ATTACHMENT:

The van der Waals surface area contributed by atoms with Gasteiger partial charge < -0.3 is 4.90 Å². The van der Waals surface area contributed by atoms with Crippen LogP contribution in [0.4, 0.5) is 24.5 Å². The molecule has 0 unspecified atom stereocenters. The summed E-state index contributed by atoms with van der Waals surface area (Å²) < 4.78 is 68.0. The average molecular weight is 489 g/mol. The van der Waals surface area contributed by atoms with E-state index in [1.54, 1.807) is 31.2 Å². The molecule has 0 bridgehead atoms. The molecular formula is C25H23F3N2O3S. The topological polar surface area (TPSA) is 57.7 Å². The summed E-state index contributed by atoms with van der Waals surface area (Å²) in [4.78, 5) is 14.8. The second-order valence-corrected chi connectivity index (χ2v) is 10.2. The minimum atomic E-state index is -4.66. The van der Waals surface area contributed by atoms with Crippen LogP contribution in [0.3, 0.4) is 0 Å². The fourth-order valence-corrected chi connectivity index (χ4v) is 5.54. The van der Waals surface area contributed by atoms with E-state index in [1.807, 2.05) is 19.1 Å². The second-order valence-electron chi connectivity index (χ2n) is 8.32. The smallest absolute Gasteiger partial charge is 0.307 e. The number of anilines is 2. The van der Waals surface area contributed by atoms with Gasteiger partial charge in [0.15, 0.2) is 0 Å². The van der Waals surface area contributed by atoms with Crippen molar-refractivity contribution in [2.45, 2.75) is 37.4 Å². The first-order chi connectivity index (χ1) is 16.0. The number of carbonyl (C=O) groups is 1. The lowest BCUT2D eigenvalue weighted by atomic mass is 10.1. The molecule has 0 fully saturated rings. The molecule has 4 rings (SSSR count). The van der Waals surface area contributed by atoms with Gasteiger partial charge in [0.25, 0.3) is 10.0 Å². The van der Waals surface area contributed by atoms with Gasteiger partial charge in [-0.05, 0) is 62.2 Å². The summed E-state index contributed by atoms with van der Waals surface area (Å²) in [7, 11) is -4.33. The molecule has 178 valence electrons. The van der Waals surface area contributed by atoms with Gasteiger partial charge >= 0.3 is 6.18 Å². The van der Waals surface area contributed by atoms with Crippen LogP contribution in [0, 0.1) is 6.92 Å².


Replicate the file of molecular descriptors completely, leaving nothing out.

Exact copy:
The van der Waals surface area contributed by atoms with Gasteiger partial charge < -0.3 is 4.90 Å². The van der Waals surface area contributed by atoms with Crippen LogP contribution in [0.4, 0.5) is 24.5 Å². The molecule has 0 unspecified atom stereocenters. The summed E-state index contributed by atoms with van der Waals surface area (Å²) < 4.78 is 68.0. The average molecular weight is 489 g/mol. The van der Waals surface area contributed by atoms with E-state index in [1.54, 1.807) is 31.2 Å². The molecule has 0 bridgehead atoms. The molecular formula is C25H23F3N2O3S. The topological polar surface area (TPSA) is 57.7 Å². The summed E-state index contributed by atoms with van der Waals surface area (Å²) in [4.78, 5) is 14.8. The second-order valence-corrected chi connectivity index (χ2v) is 10.2. The minimum atomic E-state index is -4.66. The van der Waals surface area contributed by atoms with Crippen LogP contribution in [0.3, 0.4) is 0 Å². The fourth-order valence-corrected chi connectivity index (χ4v) is 5.54. The van der Waals surface area contributed by atoms with E-state index in [1.807, 2.05) is 19.1 Å². The second-order valence-electron chi connectivity index (χ2n) is 8.32. The smallest absolute Gasteiger partial charge is 0.307 e. The number of anilines is 2. The van der Waals surface area contributed by atoms with Gasteiger partial charge in [0.15, 0.2) is 0 Å². The van der Waals surface area contributed by atoms with Crippen molar-refractivity contribution in [2.45, 2.75) is 37.4 Å². The first-order chi connectivity index (χ1) is 16.0. The number of carbonyl (C=O) groups is 1. The lowest BCUT2D eigenvalue weighted by atomic mass is 10.1. The molecule has 0 fully saturated rings. The molecule has 4 rings (SSSR count). The van der Waals surface area contributed by atoms with Gasteiger partial charge in [0.25, 0.3) is 10.0 Å². The van der Waals surface area contributed by atoms with Gasteiger partial charge in [-0.05, 0) is 62.2 Å². The summed E-state index contributed by atoms with van der Waals surface area (Å²) in [7, 11) is -4.33. The molecule has 178 valence electrons. The van der Waals surface area contributed by atoms with Gasteiger partial charge >= 0.3 is 6.18 Å². The van der Waals surface area contributed by atoms with Crippen LogP contribution in [0, 0.1) is 6.92 Å².